Liquidity rules as lender look to get money out
Andrew Hosford is director – head of bridging at Voltaire Finance
We have had a manic September and October. From speaking to a large number of industry friends it seem they have as well. Our enquiries are the highest since early 2015 over the last four week period.
The range in deal type is quite dramatic as well. I am working on a second charge equity release bridge for £500k and a £40m mixed use portfolio, both from the same introducer. Of course we have always had a nice variety of deal, but given the sheer volume of deals the extreme variety is very welcome.
We have also had a number of lenders, with whom we have existing relationships, come to us regarding their new credit lines. Three lenders have now received cheaper lines of funds that have increased their cash pots to over the £250m mark. They now need to deploy the cash of course. This excess in liquidity, and the cheaper rates that they are getting the funding for, has a trickle down affect that can only be good for the clients. In short, they can borrow money cheaper.
Another lender that we know has recently stepped into the bridging world. They are not advertising that they are doing bridging, rather than the investment type deals that they have historically. Rather, they are letting a handful of trusted partners know that they can now fund short-term requirements.
They are used to lending long-term money for a rate of circa 3% per annum. The first couple of term sheets we received from them the pricing was around 1%pm. which made a very healthy return, but they were not prepared to gear up higher than 60%. Obviously that place in the market is saturated by a number of speciality bridging lenders.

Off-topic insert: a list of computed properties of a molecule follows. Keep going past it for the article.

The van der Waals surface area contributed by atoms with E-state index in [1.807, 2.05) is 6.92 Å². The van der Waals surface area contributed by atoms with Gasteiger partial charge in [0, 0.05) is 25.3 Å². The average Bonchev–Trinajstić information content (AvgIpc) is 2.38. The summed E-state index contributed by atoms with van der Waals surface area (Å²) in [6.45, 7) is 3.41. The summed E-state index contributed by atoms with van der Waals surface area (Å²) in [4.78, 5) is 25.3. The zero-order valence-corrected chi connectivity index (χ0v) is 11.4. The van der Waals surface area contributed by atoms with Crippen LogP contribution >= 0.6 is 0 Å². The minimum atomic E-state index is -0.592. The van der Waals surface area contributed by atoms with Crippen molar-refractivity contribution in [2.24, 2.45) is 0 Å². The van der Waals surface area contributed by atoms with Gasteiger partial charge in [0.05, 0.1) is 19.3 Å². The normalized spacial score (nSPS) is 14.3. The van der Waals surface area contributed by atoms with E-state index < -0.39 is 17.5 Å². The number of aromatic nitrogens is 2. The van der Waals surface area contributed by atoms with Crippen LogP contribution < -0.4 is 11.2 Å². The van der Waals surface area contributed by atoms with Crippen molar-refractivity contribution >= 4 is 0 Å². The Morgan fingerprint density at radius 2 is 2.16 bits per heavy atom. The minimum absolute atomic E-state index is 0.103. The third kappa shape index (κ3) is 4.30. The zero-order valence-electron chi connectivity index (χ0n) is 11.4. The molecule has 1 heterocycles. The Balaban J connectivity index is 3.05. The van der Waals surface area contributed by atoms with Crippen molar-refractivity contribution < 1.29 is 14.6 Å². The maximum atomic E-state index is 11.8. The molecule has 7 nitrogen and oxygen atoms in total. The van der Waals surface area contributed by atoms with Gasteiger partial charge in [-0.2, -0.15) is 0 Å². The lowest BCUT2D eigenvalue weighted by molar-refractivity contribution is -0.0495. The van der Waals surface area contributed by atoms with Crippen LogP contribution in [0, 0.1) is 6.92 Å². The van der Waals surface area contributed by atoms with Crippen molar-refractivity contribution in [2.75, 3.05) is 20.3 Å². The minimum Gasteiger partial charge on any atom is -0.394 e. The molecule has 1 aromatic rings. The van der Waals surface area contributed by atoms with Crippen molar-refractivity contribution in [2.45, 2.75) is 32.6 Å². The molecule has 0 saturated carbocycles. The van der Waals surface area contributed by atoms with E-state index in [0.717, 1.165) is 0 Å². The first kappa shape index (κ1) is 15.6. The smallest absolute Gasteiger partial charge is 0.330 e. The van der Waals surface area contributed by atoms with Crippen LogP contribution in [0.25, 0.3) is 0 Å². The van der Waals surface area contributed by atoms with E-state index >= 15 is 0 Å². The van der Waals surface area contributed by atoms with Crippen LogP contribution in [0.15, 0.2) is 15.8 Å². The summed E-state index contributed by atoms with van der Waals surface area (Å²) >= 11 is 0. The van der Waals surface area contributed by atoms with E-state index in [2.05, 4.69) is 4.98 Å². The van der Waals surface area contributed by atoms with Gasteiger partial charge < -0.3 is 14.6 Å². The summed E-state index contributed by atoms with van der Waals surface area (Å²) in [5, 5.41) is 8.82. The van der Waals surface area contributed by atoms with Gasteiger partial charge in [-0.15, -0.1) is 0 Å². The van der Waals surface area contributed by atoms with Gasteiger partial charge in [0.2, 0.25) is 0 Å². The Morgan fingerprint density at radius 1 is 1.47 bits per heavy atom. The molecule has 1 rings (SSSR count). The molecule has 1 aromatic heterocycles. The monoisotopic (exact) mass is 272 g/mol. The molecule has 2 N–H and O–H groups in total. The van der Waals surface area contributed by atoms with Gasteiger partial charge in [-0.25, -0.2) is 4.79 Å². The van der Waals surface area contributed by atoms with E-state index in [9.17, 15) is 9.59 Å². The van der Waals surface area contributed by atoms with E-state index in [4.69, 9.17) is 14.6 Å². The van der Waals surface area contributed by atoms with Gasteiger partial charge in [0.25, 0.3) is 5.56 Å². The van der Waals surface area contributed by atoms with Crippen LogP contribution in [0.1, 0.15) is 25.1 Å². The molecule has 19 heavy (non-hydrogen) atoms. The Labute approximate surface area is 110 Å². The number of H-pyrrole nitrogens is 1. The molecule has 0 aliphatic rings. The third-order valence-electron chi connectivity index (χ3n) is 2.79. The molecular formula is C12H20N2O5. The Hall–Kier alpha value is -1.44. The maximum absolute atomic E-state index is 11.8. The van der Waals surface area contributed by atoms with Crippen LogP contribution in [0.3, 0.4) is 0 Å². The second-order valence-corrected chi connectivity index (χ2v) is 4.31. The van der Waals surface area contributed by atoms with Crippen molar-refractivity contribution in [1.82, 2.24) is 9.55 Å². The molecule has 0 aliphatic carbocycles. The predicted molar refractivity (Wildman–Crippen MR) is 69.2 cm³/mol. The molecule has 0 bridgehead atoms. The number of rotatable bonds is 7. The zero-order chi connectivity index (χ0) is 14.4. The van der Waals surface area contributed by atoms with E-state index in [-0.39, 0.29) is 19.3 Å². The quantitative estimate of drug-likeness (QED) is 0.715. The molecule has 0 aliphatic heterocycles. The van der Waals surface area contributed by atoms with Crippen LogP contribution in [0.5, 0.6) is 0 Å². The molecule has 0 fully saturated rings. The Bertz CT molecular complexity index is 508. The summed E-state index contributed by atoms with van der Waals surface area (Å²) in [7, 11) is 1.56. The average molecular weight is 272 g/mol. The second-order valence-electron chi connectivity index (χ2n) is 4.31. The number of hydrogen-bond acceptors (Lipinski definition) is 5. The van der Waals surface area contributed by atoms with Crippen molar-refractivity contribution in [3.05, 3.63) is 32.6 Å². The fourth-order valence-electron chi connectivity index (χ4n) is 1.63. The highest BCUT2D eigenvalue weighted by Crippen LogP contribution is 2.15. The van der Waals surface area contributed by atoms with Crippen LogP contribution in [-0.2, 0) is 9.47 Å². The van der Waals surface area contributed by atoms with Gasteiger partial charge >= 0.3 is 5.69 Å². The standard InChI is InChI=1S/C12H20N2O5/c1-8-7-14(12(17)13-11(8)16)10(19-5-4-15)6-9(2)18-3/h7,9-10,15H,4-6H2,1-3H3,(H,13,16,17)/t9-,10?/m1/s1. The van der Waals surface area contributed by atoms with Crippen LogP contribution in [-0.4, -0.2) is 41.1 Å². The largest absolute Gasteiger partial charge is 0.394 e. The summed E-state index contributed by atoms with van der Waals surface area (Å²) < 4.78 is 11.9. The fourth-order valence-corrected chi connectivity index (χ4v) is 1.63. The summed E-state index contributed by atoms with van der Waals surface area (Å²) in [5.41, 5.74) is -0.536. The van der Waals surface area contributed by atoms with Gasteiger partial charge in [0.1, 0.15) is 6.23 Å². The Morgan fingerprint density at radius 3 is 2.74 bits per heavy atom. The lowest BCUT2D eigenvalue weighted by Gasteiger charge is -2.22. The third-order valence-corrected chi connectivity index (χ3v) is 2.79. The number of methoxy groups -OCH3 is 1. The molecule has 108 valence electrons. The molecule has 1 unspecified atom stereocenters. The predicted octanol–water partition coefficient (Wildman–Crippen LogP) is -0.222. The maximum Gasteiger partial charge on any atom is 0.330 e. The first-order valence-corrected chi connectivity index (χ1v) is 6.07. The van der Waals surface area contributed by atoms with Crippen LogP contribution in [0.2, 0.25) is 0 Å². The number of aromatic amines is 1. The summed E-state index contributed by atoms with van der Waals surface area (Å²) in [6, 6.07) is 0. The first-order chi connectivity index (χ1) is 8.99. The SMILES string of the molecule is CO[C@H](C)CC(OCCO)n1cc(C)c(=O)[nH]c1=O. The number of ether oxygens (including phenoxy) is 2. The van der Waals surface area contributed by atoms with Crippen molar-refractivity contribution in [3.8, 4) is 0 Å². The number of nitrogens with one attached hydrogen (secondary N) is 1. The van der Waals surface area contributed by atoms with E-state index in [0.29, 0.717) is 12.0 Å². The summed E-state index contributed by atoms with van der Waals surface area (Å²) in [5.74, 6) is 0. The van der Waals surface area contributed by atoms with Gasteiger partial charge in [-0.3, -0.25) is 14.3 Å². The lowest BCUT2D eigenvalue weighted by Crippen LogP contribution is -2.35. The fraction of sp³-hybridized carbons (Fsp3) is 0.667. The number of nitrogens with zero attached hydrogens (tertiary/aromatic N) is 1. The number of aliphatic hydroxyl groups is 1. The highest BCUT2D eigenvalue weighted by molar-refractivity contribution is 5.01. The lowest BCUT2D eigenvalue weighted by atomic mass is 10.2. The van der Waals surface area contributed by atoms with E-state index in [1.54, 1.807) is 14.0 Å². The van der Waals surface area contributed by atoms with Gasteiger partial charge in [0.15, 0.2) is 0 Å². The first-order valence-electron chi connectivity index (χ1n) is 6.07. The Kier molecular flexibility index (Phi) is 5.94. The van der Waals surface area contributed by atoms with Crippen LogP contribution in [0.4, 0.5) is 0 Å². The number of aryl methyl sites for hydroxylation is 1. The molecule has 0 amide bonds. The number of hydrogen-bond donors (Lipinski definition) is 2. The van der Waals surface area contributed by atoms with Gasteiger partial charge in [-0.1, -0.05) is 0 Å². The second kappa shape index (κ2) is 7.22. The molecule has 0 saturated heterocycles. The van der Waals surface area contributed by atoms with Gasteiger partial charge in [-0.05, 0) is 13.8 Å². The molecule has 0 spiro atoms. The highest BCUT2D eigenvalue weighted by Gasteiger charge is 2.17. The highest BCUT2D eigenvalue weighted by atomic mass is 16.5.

We informed them of this and they have reacted, in dramatic style. They have now offered terms of 0.5%pm at 67% LTV. Now, the client is excellent as is the asset, these terms would not be available for all deals at 67%. However, given the opportunity for a wider relationship with the client the lender took what I would say is the best part of private banking and mixed it with a bridging attitude.
Along with the Private Bank that is now willing to fund short-term loans, the more traditional bridging lenders have what seems like an ever increasing amount of liquidity. Is this because the UK, despite Brexit, is still seen as a safe place for property lending? Foreign funders are still investing large amounts of money into UK lending vehicles to deploy all over the UK. It’s not just one funder taking a punt, there are numerous players increasing their exposure to the UK property market.
It must still be an attractive place to invest despite the current uncertainty. If, with all the potential pit falls of pulling out of Europe, we are still seen as a safe(ish) bet then the rest of the world must be an extremely interesting place to be lending money.
So after Brexit our deals are up and lenders are complaining of sitting on too much money. They need to deploy it quickly and bridging is seen as the quickest way to do so. The liquidity is there and it seems that the deals are too. We should be set for a very healthy end to 2016 in the short term, specialist finance market.